Monkeypox as an emerging infectious disease: the ophthalmic implications
Milligan AL., Koay S-Y., Dunning J.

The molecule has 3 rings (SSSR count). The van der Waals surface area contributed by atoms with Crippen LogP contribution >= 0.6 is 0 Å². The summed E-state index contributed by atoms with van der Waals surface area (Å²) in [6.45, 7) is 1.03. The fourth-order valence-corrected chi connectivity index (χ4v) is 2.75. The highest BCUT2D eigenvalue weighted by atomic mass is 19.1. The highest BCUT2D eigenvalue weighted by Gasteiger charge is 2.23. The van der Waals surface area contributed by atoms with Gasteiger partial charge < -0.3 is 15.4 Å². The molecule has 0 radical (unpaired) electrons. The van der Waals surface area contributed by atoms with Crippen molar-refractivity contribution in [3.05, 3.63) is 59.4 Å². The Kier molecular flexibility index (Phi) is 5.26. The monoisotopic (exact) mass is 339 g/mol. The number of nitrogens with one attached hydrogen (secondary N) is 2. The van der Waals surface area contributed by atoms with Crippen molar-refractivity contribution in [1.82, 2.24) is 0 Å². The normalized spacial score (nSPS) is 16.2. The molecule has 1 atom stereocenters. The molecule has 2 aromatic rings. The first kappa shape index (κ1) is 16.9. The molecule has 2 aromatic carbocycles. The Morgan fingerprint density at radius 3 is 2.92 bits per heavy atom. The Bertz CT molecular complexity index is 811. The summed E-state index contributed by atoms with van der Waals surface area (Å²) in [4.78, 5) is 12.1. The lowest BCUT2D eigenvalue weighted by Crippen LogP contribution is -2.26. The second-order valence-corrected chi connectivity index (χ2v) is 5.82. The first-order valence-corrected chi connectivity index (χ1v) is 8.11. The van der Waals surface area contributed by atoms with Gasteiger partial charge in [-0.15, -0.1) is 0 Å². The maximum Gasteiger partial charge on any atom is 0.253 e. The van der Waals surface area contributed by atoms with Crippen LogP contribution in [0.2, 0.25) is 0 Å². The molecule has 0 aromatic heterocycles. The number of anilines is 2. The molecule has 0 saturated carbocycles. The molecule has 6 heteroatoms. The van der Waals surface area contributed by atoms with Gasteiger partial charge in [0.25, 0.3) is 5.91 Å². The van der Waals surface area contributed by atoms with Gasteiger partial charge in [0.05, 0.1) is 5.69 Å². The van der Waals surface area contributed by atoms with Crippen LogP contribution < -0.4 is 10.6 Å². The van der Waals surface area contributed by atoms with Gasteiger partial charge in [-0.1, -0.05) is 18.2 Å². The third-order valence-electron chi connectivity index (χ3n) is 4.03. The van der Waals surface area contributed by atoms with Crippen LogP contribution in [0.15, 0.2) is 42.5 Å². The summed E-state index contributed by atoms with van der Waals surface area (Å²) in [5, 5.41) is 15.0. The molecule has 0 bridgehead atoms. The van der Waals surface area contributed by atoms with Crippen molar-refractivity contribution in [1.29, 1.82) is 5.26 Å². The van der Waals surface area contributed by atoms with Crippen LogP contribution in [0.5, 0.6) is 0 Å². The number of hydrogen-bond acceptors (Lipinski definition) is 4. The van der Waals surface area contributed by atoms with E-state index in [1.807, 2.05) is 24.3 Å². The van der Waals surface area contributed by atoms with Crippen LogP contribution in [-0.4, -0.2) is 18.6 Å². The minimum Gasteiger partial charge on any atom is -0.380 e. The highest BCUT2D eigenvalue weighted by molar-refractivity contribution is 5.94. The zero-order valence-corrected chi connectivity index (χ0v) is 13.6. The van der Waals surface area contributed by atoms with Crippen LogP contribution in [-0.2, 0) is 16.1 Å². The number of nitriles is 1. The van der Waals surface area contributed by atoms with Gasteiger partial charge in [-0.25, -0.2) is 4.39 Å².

The 2022 outbreak of monkeypox is of worldwide significance. There has been a rapid escalation in case numbers despite efforts to contain it and the WHO has declared it a Public Health Emergency of International Concern. To date, over 51 257 laboratory-confirmed cases have been reported, the majority in non-endemic countries, with 3279 in the UK. It is vital for ophthalmologists to understand this disease and the risk it poses. Human monkeypox is a zoonotic disease caused by the monkeypox virus, a double-stranded DNA virus in the Orthopoxvirus genus of the Poxviridae family. Other orthopoxviruses include variola (smallpox), cowpox and vaccinia; all of which have significant ocular sequelae. Transmission occurs from an animal reservoir (unknown, likely rodents) to a human host, leading to secondary human-to-human spread. During the recent outbreak, a higher incidence has been found in gay, bisexual or other men who have sex with men. Clinical diagnosis may be challenging as presentation can mimic common ophthalmic diseases. A thorough history is key to identifying potential cases. Ophthalmic manifestations may include preseptal cellulitis, conjunctivitis and keratitis. The oral antiviral agent tecovirimat, which was developed to treat smallpox, is the mainstay of treatment. Trifluorothymidine (trifluridine) eye-drops can be used for ophthalmic involvement. In addition, smallpox vaccines have provided some cross-immunity. Ocular monkeypox should be managed by infectious diseases specialists, in consultation with ophthalmologists to provide the expertise needed to treat potentially vision-threatening complications. This outbreak highlights the need for healthcare providers to implement appropriate infection control measures and be familiar with the identification and treatment of both cutaneous and ocular disease.